Mortality, Meaning and Love Explored in The Fault in Our Stars
- Christa Banister Crosswalk.com Contributing Writer
- 2014 25 Apr
Author: John Green
Title: The Fault in Our Stars
Like Twilight, The Hunger Games and Divergent before it, author John Green’s The Fault in Our Stars is a bestselling young adult novel that’s been adapted for the big screen and about to make its way to a theater near you this summer—June 6, to be precise.
While the novel recently released in paperback on April 8, its hardcover counterpart was named one of Amazon’s “Best Books of the Month” back in January 2012. And considering the here-today-gone-tomorrow shelf life of most books that don’t feature sparkly vampires named Edward Cullen or high-stakes plotting in a dreary, post-apocalyptic world, the continued popularity of The Fault in Our Stars is nothing short of remarkable. In fact, I’d argue that it’s a story with a Catcher in the Rye level of staying power because of its unabashed honesty and themes that’ll never go out of style.
Rather than go the traditional love story route with the lead characters, part of what makes Stars such an engaging read is that Hazel Grace and Augustus meet in a support group for kids with cancer. Like Holden Caulfield, they’ve both got their fair share of angst and refuse to accept clichés and society’s accepted wisdom. But Green is careful not to make them too wise beyond their years to be believable.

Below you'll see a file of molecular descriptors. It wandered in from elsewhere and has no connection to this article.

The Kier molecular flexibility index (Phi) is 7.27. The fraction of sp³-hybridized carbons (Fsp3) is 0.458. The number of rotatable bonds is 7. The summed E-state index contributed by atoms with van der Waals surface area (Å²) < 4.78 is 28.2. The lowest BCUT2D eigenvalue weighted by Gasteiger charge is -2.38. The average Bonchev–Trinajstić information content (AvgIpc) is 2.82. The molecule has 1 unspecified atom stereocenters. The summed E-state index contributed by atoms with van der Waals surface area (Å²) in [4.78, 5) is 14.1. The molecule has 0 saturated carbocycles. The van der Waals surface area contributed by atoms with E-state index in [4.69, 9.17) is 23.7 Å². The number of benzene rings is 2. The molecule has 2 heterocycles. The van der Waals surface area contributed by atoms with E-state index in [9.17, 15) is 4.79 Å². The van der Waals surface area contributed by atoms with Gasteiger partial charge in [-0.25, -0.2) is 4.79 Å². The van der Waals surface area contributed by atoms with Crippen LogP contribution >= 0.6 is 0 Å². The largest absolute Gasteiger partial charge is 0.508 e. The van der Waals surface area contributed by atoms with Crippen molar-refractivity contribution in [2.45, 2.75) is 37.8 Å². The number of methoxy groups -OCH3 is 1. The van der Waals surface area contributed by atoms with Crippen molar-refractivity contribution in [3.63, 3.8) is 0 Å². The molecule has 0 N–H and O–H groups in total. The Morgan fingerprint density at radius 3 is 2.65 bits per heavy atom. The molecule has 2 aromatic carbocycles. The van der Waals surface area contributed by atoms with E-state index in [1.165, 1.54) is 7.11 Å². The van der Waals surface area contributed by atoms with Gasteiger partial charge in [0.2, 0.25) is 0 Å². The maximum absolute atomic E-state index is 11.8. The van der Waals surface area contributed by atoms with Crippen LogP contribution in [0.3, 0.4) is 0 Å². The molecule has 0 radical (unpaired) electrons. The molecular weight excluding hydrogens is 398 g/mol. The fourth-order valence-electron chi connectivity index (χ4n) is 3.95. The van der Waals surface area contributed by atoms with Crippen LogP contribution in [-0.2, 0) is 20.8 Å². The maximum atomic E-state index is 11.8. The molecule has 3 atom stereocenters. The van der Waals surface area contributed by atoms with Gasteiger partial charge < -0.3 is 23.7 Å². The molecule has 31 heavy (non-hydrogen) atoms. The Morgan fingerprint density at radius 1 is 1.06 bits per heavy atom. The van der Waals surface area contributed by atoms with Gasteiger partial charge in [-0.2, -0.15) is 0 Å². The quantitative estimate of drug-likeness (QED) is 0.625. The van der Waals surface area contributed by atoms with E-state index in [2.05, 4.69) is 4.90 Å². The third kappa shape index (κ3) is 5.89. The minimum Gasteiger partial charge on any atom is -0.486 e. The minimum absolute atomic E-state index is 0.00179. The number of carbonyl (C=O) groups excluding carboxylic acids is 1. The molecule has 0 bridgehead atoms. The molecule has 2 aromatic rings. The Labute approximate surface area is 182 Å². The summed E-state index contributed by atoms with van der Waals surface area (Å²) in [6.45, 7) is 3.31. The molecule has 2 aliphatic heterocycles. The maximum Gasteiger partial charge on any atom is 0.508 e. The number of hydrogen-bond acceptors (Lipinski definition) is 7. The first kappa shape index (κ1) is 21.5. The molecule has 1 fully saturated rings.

No doubt, they’ve been through a lot with fighting cancer, but they refuse to let the illness define them. Like any teenager, Hazel and Augustus worry about conforming, their place in the world and being vulnerable—not just with each other, but their parents and friends. They worry about the present, the future and where their relationship is headed. But because they understand that life is short, an insight that’s particularly vivid when you’ve been close—or closer—to death, the way they set out to experience life, through reading, travel and conversations, is moving.
Green has a keen ear for dialogue and a uncluttered but still-affecting way with words that really translates. The Fault in Our Stars is one of those books that’s practically impossible to put down, and one can only hope that what made it such a great read will translate to film with Shailene Woodley and her Divergent co-star Ansel Elgort in the lead.
Unlike so many books that are fun but disposable, The Fault in Our Stars is the rare read that’s both entertaining and substantive.
Never pandering to sentimentality, something that’s definitely a temptation for a story of this ilk, Green introduces readers to two very real protagonists who find genuine connection in the midst of illness, a novel they can’t stop reading and by simply opening up to each other. Without heading into serious spoiler territory, it’s a story that’ll stick with you for the long haul as it explores mortality, meaning and life in a way that never minces words.
For anyone who’s wondered what it’s like to live with cancer, it offers fascinating, harrowing insight into a world that’s fraught with uncertainty. But even in their struggles, the daily ups and downs, The Fault in Our Stars underscores the power of having someone to share the load with—a love that’s patient, kind, never proud, self-seeking, always protects, always trusts, always hopes, always perseveres.
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